He says that the company has learned a lot about managing cost structure and the benefits of working remotely. “With the support of Ghana Airport Cargo Centre (GACC), Swissport Ghana has now secured a full ground handling license. This allows us to enter the ground handling business and provide the same level of quality to passenger airlines that we are known for with our cargo clients. Doing so indicates the commitment of Swissport and GACC in Ghana and the belief that this is an emerging market for our business, even after the impact of Covid-19.”
Laboratory capacity in most African countries is equally bereft of modern facilities and the starting point should be investments in digital health tools, writes Babatunde Omilola, manager for public health, security and nutrition division at the African Development Bank Group (AfDB) in a release.
To support Ghana during this pandemic, Zipline drones commenced the delivery of Covid-19 test samples collected from patients in more than 1,000 health facilities located in the rural areas of Ghana to Noguchi Memorial Institute for Medical Research laboratories in Accra. The service began on April 17, when 51 Covid-19 test samples were transported to Zipline's distribution centre in Omenako, Ghana. Zipline is also delivering samples from another distribution centre in Ghana to Kumasi Centre for Collaborative Research. Even it is delivering masks and other personal protective gear, as well as medicine and blood, to medical facilities in Ghana during the coronavirus outbreak.
Swissport’s AGPC is a dedicated facility for the handling of perishable export cargo. With a 165 square metres fridge facility, the temperature can be maintained such that the produce remains fresh until it is time to be loaded onto the aircraft. Goodsir concludes, “Having the right facility to handle this type of cargo is essential for the export market of Ghana, as perishables equate to 90 percent of our total export volumes, which directly contributes to the Ghanaian economy.”
Covid-19 is an opportunity for the continent to take more concrete steps towards realising the African Continental Free Trade Area (AfCFTA) by focusing on increasing local production capacity, investing in new technological developments, harmonising trade regulations, customs controls, and reducing both tariff and non-tariff barriers.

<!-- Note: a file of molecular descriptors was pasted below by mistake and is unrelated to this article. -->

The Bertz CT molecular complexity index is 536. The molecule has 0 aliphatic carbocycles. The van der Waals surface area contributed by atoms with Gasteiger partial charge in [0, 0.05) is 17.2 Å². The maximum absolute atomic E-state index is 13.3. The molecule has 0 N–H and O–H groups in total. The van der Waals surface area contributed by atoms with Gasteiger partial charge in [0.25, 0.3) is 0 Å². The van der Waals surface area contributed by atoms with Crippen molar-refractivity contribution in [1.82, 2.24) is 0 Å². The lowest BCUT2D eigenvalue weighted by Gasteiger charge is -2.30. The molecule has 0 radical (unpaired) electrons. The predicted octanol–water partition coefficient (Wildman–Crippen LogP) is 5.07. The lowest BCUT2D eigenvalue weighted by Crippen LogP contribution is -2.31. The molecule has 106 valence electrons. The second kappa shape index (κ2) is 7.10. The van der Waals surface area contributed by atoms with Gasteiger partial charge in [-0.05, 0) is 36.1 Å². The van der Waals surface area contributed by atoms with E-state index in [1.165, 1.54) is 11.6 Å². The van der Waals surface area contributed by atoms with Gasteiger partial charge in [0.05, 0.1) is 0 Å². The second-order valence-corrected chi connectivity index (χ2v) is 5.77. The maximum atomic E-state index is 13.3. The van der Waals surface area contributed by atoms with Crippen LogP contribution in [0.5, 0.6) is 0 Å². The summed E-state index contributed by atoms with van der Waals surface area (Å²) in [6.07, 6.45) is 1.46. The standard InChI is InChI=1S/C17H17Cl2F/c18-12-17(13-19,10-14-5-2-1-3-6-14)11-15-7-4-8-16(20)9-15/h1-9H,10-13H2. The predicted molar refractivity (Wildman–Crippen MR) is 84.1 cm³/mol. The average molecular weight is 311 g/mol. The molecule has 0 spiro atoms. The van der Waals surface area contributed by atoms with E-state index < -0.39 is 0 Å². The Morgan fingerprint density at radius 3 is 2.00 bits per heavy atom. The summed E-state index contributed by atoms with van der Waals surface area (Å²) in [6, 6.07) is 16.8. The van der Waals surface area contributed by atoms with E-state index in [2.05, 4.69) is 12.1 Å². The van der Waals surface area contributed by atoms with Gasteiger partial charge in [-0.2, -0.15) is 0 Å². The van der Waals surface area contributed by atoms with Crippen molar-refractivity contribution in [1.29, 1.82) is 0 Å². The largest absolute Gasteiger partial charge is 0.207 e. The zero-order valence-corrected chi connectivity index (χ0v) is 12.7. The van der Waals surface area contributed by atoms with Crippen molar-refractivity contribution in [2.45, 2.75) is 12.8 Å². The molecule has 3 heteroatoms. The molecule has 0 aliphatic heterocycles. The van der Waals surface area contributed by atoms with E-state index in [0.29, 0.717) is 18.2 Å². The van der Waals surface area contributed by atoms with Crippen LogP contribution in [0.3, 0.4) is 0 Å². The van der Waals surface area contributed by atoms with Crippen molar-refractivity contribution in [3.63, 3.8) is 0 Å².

By: Shalini Nair
Sirika Projects Resumption of International Flights before October
The Minister of Aviation, Senator Hadi Sirika, has rejected the October 15 date fixed for the resumption of international flights by the Nigerian Civil Aviation Authority (NCAA), saying flights may resume before October.
In a Notice to Airmen (NOTAM) issued yesterday by NCAA to international airlines, the agency fixed October 15 for the resumption of international flights.
But in his reaction to the NOTAM, the minister, in his verifiable twitter handle, @hadisirika, said the federal government was yet to fix the date for resumption.
“International flight resumption date is not October. NAMA (Nigerian Airspace Management Agency) just issued a routine 90-day notice to airmen (NOTAM). In liaison with Health, Foreign Affairs and PTF COVID-19, we will announce the agreed date, regardless of the ban by Europe, UAE etc. May be earlier than October.”
The minister also acknowledged that Europe, the United Arab Emirates (UAE) banned Nigerians from travelling to their destinations because of COVID-19 on the excuse that Nigeria is not conducting enough testing for the virus.
Earlier, NCAA had issued NOTAM that it is extending the closure of international air space until October 15.
The NOTAM was signed by NCAA’s Director General, Captain Musa Nuhu.
According to the NOTAM, “The federal government of Nigeria has extended the closure of our airports to all international flights with the exception of aircraft in a state of emergency. However, approval may be requested and granted to flight operations related to humanitarian aids, medical relief flights, alternative aerodrome in the flight plan and also those being used for extended diversion time operation, technical landing where passengers do not disembark and cargo flights and other safety related operations,” the NOTAM said.
NCAA also directed that requests should be addressed to Sirika.
NOTAM is international means of communication in aviation and information is issued through NAMA, which is in custody of the Aeronautical Information Service (AIS) through which all information in aviation is communicated all over the world.
All aviation agencies, airlines and other aviation organisations pass their message through NAMA.